PNAS Early Edition, our new paper that reveals naturally occurring mutations in the poorly-described rsp gene of Staph. aureus
reduce toxicity while maintaining the ability to survive, proliferate and cause infection within the human body.
In previous work, we have found that Staph. aureus evolves by mutation within the body quickly enough to influence the progression of disease, and that diversity generated by evolution in the body is a widespread phenomenon. In the case of one patient who we followed longitudinally for over a year, we identified that bacteria in the bloodstream differed from those in the nose by several mutations, of which a loss-of-function mutation in the rsp regulatory gene represented the most likely candidate for playing a possible role in causing severe infection.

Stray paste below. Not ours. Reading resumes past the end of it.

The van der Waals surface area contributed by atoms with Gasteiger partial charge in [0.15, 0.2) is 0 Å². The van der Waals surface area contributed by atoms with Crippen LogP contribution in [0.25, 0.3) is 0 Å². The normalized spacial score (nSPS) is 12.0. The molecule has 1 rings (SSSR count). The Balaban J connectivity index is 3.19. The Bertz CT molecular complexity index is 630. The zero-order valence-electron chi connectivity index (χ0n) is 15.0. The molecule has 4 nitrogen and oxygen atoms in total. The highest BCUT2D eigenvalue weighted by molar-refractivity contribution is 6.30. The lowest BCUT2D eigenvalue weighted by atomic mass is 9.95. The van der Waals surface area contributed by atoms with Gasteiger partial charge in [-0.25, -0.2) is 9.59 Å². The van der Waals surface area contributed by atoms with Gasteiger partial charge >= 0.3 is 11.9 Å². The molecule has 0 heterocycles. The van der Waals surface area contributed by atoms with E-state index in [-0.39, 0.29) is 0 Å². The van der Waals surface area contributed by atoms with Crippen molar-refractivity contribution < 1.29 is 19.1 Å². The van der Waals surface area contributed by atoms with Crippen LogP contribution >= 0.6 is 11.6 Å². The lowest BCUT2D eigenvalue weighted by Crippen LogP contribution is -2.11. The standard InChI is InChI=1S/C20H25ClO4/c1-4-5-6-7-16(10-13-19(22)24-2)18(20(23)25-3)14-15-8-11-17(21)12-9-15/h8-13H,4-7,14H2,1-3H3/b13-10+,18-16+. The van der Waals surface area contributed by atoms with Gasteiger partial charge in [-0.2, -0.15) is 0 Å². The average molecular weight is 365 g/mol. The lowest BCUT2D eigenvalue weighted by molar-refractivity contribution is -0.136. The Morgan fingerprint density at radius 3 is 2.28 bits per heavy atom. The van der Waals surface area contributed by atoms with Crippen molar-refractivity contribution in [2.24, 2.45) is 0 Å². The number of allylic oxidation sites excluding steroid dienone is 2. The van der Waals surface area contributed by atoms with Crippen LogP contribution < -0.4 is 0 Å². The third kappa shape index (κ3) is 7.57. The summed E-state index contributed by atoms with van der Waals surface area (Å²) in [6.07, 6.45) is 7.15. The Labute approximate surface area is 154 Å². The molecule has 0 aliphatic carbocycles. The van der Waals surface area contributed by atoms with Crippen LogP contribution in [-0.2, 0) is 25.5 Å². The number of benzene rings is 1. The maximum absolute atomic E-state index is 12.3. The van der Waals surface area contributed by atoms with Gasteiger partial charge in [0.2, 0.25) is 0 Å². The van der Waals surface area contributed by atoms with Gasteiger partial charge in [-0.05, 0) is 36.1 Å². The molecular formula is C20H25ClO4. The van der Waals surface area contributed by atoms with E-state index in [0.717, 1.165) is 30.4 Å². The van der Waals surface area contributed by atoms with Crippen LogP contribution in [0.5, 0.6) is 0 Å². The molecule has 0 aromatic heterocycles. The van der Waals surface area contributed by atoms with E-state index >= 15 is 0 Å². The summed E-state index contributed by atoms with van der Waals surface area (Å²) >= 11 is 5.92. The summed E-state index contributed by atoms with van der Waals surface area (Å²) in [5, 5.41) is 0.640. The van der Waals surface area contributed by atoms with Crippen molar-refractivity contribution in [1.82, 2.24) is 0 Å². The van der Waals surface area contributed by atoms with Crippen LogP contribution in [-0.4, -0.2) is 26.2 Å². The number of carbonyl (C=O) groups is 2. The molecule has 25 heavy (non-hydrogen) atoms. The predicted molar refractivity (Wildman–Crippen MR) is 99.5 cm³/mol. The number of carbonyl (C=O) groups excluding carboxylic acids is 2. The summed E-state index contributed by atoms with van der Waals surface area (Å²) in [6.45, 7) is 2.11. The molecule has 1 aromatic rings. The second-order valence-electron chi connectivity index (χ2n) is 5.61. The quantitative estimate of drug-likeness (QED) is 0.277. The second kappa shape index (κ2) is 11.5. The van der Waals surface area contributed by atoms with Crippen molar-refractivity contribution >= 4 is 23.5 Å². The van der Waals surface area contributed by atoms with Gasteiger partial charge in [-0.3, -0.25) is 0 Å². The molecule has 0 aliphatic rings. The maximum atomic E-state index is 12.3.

We collaborated with Ruth Massey at Bath who discovered to our surprise that while rsp loss-of-function mutants do indeed show differences in toxicity - one of several traditional correlates of virulence readily measured in the laboratory - they showed reduced toxicity. Going further, Ruth and her collaborators showed that bloodstream infections in general show reduced toxicity compared to milder skin infections and asymptomatically carried nose populations, overturning previous views on the relationship between Staph. aureus toxicity and virulence.
Today's new paper offers a detailed dissection of rsp. Working with Claudia Lindemann and David Wyllie at the University of Oxford and Martin Fraunholz and collaborators at the University of Würzburg, we found that although rsp mutants show reduced toxicity, crucially they retain their capacity to survive, grow, spread through the body and cause abscesses. In other words, rsp uncouples toxicity from pathogenicity. This decoupling could be important for evading the immune system and establishing severe infections. To find out more, see the full paper.